by Tristan Reynolds

Photo Credit: Gencat/WikiCommons/CC

SINCE MAY 15TH, Taiwan has confirmed more than 1,000 COVID-19 cases. This represents the largest outbreak the island nation has ever seen. Amid widespread worries about how to balance epidemic prevention measures with the economic impacts, Taiwan has closed schools and some cities are instituting further lockdown measures.

At the same time, Taiwan is scrambling to secure supplies of various COVID-19 vaccines. Apart from the vaccine doses that arrived today through the COVAX agreement, Taiwan’s Representative to the US Hsiao Bi-khim is pressing manufacturers to fulfill the orders that the government has already placed with them. President Tsai Ing-wen also stated that a Taiwanese vaccine is expected some time in July.

Taiwan’s representative to the US, Hsiao Bi-khim. Photo credit: Hsiao Bi-khim/Facebook

To act quickly, however, Taiwan has begun negotiating with the United States to receive some of the 20 million vaccines that US President Joe Biden recently pledged to send abroad. This deal, while important, is also likely to take several weeks to finalize. That delay could be dangerous, both for Taiwan and America. Instead, it would make more sense for Biden to immediately release American vaccines to Taiwan.

The 20 million vaccines are in addition to 60 million vaccines that Biden previously pledged to send to other countries, though as NBC reported “[i]t is unclear which countries will receive the doses.” That decision is expected within a few days, per NBC. In this light, it would be in the interests of the Biden administration to prioritize Taiwan in vaccine distribution for a number of reasons.

The US government increasingly views Taiwan as an important partner in countering Chinese influence in the Asia-Pacific region, and a Taiwan debilitated by COVID-19 is more susceptible to Chinese influence operations. While Taiwan has tried to clamp down on COVID-19 scams and misinformation since last year, the 2020 elections showed that Taiwan is subject to heavy Chinese misinformation campaigns, and an outbreak of the virus could prove fertile ground for such influence operations. This could, in turn, seriously hamper public health policy, which would be a disaster for both Taiwan’s people and Taiwan’s security.

Even in a pandemic, the United States must consider its political position in East Asia. Given the COVID-19 spike Taiwan is dealing with, that means ensuring the Taiwanese government can vaccinate its people.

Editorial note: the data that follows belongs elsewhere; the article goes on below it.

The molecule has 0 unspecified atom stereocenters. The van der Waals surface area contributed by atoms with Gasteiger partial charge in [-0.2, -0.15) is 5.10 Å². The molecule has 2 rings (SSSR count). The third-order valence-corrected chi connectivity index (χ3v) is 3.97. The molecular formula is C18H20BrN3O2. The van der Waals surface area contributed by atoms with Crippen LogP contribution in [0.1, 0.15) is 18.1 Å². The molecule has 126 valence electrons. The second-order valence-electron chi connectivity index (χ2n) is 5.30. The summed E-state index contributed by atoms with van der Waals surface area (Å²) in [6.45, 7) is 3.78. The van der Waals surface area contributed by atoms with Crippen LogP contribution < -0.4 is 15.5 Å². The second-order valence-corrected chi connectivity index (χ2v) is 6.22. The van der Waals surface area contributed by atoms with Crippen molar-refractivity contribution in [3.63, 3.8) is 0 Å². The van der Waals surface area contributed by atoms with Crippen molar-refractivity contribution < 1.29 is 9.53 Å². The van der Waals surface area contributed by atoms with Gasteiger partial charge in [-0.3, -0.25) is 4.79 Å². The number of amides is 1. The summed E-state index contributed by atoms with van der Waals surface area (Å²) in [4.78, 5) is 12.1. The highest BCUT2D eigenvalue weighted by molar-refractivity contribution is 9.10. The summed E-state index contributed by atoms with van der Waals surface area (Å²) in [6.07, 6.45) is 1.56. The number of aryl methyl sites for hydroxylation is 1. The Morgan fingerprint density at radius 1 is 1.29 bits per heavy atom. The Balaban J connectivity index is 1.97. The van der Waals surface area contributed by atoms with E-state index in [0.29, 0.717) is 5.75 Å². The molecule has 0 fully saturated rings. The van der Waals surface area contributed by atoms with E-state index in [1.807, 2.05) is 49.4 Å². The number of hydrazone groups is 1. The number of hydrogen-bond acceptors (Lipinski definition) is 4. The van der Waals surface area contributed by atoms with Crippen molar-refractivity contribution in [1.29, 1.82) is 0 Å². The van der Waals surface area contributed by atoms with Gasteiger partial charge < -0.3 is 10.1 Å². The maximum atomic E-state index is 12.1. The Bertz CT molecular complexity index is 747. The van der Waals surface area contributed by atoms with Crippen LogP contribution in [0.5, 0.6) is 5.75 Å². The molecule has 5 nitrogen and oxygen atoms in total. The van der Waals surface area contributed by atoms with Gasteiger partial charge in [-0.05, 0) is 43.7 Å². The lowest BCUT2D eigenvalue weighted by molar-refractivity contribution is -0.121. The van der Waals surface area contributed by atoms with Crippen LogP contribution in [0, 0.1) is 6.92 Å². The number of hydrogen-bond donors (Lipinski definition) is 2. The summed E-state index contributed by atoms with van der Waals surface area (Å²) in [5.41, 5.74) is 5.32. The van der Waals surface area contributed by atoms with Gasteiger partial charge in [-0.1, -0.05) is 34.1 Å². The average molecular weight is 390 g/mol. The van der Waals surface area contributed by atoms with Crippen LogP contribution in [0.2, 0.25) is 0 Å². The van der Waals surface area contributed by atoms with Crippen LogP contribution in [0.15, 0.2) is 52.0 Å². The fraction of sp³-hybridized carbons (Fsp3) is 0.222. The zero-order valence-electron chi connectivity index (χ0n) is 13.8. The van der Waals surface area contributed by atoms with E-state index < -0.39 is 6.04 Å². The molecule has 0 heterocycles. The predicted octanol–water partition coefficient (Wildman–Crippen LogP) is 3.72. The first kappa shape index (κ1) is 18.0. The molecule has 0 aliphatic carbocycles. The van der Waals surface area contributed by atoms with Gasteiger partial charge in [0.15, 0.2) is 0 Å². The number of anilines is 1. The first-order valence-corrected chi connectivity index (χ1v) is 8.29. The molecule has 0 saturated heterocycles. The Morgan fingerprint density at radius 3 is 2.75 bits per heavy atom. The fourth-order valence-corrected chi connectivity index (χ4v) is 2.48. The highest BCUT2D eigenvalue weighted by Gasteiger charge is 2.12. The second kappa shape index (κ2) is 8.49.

With America’s international prestige having suffered under the Trump administration, the United States stands to regain some of its considerable lost prestige by providing much of the world with safe, reliable vaccines, especially while China struggles to prove to other countries that its vaccines can protect people to the same degree. It can be expected that, as vaccine production ramps up around the world, vaccine diplomacy will become a major vector for great-power competition.

Thus, from the US perspective, sending vaccines to Taiwan can serve as an effective object lesson for the rest of the world: stick with America and you get the world’s best science deployed to combat the pandemic. Trust China, and you could end up like Chile, where a less-effective vaccine hasn’t prevented a major surge in infections. Here, brutal great power realpolitik can be turned to Taiwan’s advantage.

There is some evidence that President Biden is aware of this. He recently declared that he wants America to serve as “the arsenal of vaccines for the rest of the world.” This may explain Biden’s recent vaccine pledges.

As the “new era of great power competition” between the US and China intensifies, it would make sense for the US to send vaccines to Taiwan. Apart from showing that the US is willing to supply vaccines globally, as a tool for building American influence, sending vaccines to Taiwan would demonstrate the benefits of friendship with the US.

This would be a way to score a soft power victory over China; China would likely react with displeasure to US vaccines being sent to Taiwan, though in doing so, it would come off as petty and not having Taiwan’s interests in mind.

US president Joe Biden. Photo credit: Gage Skidmore/Flickr/CC

Finally, there are important economic implications, for both Taiwan and the US, if a COVID-19 breakout is not controlled with strong vaccination campaigns. The Taiwanese and US governments are keenly aware that many American companies are hyper-reliant on semiconductors from Taiwanese manufacturers, principally Taiwan Semiconductor Manufacturing Company (TSMC). A COVID-19 outbreak, especially in the north, where the Hsinchu Science Park is located, could cripple world manufacturing for months at a time.

As President Biden presides over the US’ own economic recovery, quick action to ensure that US supply chains are not disrupted by a preventable outbreak affecting what the Financial Times called “possibly the most important company in the world” would be prudent policymaking. Further shortages in the semiconductor supply chain could seriously affect American auto manufacturing, consumer electronics, and home goods procurement. Tony Phoo, a senior economist at Standard Chartered Bank in Taipei, called this a “worst-case scenario” in an interview with the South China Morning Post.

Without a strong and swift vaccination campaign, which would require vaccine stockpiles to be shipped to Taiwan posthaste, the possibility of another outbreak—and even uncontrolled community spread—cannot be definitively ruled out. Otherwise, Taiwan may be operating on borrowed time.

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